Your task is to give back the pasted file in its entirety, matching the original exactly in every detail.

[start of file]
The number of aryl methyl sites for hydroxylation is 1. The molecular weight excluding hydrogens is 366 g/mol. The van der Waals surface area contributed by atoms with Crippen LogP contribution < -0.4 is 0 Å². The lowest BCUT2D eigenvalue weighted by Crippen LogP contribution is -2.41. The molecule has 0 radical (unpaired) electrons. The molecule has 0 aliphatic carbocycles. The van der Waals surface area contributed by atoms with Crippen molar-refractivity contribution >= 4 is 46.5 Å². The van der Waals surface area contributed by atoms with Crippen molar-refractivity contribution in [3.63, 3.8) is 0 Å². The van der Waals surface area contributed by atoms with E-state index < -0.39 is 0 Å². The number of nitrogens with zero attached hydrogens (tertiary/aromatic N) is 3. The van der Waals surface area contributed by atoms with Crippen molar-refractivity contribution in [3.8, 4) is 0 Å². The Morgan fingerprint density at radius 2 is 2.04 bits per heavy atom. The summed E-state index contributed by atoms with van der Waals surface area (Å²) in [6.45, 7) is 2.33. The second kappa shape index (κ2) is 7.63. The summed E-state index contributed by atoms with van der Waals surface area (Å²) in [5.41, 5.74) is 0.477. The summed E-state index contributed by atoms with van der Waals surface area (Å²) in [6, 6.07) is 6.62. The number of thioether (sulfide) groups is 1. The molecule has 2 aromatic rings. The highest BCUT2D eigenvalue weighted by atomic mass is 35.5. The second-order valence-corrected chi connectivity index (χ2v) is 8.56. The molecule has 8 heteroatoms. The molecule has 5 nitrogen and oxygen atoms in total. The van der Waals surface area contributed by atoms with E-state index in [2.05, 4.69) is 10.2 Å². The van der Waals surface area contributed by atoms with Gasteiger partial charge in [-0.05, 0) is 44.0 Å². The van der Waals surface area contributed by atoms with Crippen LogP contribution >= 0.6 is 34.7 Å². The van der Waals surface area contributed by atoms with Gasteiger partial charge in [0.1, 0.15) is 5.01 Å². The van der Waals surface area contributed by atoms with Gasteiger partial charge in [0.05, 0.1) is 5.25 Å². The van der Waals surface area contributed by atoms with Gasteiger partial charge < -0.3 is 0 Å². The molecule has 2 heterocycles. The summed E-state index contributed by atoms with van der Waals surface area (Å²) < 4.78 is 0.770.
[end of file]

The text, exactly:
The number of aryl methyl sites for hydroxylation is 1. The molecular weight excluding hydrogens is 366 g/mol. The van der Waals surface area contributed by atoms with Crippen LogP contribution < -0.4 is 0 Å². The lowest BCUT2D eigenvalue weighted by Crippen LogP contribution is -2.41. The molecule has 0 radical (unpaired) electrons. The molecule has 0 aliphatic carbocycles. The van der Waals surface area contributed by atoms with Crippen molar-refractivity contribution >= 4 is 46.5 Å². The van der Waals surface area contributed by atoms with Crippen molar-refractivity contribution in [3.63, 3.8) is 0 Å². The van der Waals surface area contributed by atoms with E-state index < -0.39 is 0 Å². The number of nitrogens with zero attached hydrogens (tertiary/aromatic N) is 3. The van der Waals surface area contributed by atoms with Crippen molar-refractivity contribution in [3.8, 4) is 0 Å². The Morgan fingerprint density at radius 2 is 2.04 bits per heavy atom. The summed E-state index contributed by atoms with van der Waals surface area (Å²) in [6.45, 7) is 2.33. The second kappa shape index (κ2) is 7.63. The summed E-state index contributed by atoms with van der Waals surface area (Å²) in [5.41, 5.74) is 0.477. The summed E-state index contributed by atoms with van der Waals surface area (Å²) in [6, 6.07) is 6.62. The number of thioether (sulfide) groups is 1. The molecule has 2 aromatic rings. The highest BCUT2D eigenvalue weighted by atomic mass is 35.5. The second-order valence-corrected chi connectivity index (χ2v) is 8.56. The molecule has 8 heteroatoms. The molecule has 5 nitrogen and oxygen atoms in total. The van der Waals surface area contributed by atoms with E-state index in [2.05, 4.69) is 10.2 Å². The van der Waals surface area contributed by atoms with Gasteiger partial charge in [-0.05, 0) is 44.0 Å². The van der Waals surface area contributed by atoms with Crippen LogP contribution >= 0.6 is 34.7 Å². The van der Waals surface area contributed by atoms with Gasteiger partial charge in [0.1, 0.15) is 5.01 Å². The van der Waals surface area contributed by atoms with Gasteiger partial charge in [0.05, 0.1) is 5.25 Å². The van der Waals surface area contributed by atoms with Gasteiger partial charge < -0.3 is 0 Å². The molecule has 2 heterocycles. The summed E-state index contributed by atoms with van der Waals surface area (Å²) < 4.78 is 0.770.